Ever since Russia’s full-scale invasion of Ukraine in February 2022, Moscow’s main partners in the Middle East — Iran and Syria — have largely backed Putin’s war effort.
By contrast, long-time allies and partners of the US in the Middle East, as well as other governments in the region, have largely not joined the US and its Western allies either in supporting Ukraine or sanctioning Russia.
This is clearly not the policy toward the Russian invasion of Ukraine that Washington, Kyiv, Brussels, and other Western capitals had hoped for from the American’s Middle Eastern partners such as the Gulf Arab monarchies, Egypt, Jordan, Turkey, and Israel — all of whom the West has been cooperating with, supporting, and even defending for several decades. Why has this occurred?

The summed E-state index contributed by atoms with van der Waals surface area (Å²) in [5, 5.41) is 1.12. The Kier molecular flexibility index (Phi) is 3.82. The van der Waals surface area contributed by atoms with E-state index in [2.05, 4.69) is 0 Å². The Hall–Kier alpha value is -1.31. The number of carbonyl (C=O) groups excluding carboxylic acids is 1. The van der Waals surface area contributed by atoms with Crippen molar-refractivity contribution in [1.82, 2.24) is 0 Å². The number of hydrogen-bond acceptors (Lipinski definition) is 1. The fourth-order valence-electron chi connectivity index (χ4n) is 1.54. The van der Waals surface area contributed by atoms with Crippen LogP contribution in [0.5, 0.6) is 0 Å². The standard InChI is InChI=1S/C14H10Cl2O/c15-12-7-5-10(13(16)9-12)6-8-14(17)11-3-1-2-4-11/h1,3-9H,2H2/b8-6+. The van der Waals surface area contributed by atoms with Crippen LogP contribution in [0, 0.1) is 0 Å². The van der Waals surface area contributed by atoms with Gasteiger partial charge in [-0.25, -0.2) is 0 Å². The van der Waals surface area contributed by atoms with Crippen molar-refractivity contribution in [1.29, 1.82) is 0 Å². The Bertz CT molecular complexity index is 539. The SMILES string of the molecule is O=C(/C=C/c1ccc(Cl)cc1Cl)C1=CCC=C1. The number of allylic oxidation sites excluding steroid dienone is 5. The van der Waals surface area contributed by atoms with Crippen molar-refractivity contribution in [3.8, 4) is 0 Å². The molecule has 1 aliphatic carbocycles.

There are two main reasons. One has to do with the success of Vladimir Putin’s Middle Eastern diplomacy which he has pursued ever since he first came to power at the turn of the century. This has been aimed not just at improving Russian ties with the anti-Western regimes in the region, but with traditionally pro-Western ones as well. The other is the nexus of reinforcing considerations resulting in America’s Middle Eastern partners concluding that it is not in their interests to join the US and the West in supporting Ukraine or sanctioning Russia — and, indeed, that doing so could well be harmful to their interests.